After six years of planning, CHERP Inc., the Claremont-based nonprofit founded and run by Pitzer College alumnus Devon Hartman ’77, has launched a new project called CHERP Solar Works—the world’s first nonprofit solar panel assembly factory. Based in Pomona, CA, the factory is a prototype facility for a network of nonprofit solar factories to be built in disadvantaged communities across the country.
When in full operation, the factory is expected to create 200 direct and 500 indirect living-wage jobs and provide solar energy free of charge to 6,000 of the lowest-income households in Claremont and Pomona within the first phase of operation, according to Hartman. CHERP’s website says most solar panel production projects outsource the labor of creating solar panels overseas.
“Our goal is to bring back the solar manufacturing industry to the United States, and to deploy it in a nonprofit business model that creates jobs and economic opportunity in disadvantaged communities across the United States,” Hartman said.
As president and CEO of CHERP, Hartman helped develop strategic partnerships with dozens of local community organizations, as well as the Claremont Colleges. The assembly factory will be producing solar panels through a licensing agreement with the solar panel company idealPV. Essential support came from the State of California, which allocated $2.1 million in seed funding for the solar factory project.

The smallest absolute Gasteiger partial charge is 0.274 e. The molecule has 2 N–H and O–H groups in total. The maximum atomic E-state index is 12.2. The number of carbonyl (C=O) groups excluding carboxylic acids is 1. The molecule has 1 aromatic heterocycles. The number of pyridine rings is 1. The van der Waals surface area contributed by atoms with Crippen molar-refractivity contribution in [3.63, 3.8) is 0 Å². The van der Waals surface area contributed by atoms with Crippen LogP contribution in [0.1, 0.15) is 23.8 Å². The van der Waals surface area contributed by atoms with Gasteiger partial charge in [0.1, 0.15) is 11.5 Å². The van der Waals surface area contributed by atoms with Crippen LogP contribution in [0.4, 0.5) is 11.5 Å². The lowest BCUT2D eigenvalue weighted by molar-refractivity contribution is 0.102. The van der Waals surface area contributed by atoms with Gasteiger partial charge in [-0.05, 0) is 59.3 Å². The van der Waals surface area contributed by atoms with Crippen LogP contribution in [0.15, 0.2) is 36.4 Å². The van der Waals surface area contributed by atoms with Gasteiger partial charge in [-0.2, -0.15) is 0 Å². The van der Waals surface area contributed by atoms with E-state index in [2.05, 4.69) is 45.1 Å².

In addition, CHERP Solar Works is coordinating with the US Department of Energy to launch a Locally Grown Power micro-factory in every congressional district in the US. The project is called the 435 American Solar Manufacturing Renaissance.
“This will jumpstart the American solar manufacturing sector in a way that creates hyper-local jobs, addresses equity and justice issues, and builds local economies back from the ground up,” Hartman said.
He believes the timing is right for his current endeavor. “We see this project as a shovel-ready stimulus package that has the highest economic expansion multiplier for any program that could be funded to reinvigorate the economy after COVID,” he said.
Hartman has dedicated most of his life to helping people and communities build from the ground—or grassroots—up. His interest in social activism began in high school during the Vietnam War and led to an awareness of the politics of war, civil rights, and gender inequality.
After taking a circuitous route through several colleges and social justice organizations, he discovered Pitzer College, where he created his own major in French and social activism. Then, during his undergraduate years, he fell in love with buildings and craftsmanship and changed his career path from psychology to architecture.
In 1979, with partner and good friend Bill Baldwin, he co-founded the successful and award-winning HartmanBaldwin Design/Build, a full-service architecture, construction, interior design and historic restoration company based in Claremont.
Hartman retired from the firm in 2010 to devote his efforts to fighting global warming. He focused on educating and engaging the community, retrofitting buildings, and teaching builders and homeowners alike how to reduce energy use. He founded CHERP in 2015 with the mission to create local jobs, save money for needy residents, and put funds back into the local economies, all while helping to arrest the effects of climate change and environmental injustice.
Launched in 2021, CHERP Solar Works is a sun-powered extension of that work—a local, hands-on, grassroots venture designed to meet people’s needs and address global challenges.
To learn more about Devon Hartman, please read “Bringing Power to the People,” the cover story in Pitzer’s Fall-Winter 2019 Participant magazine.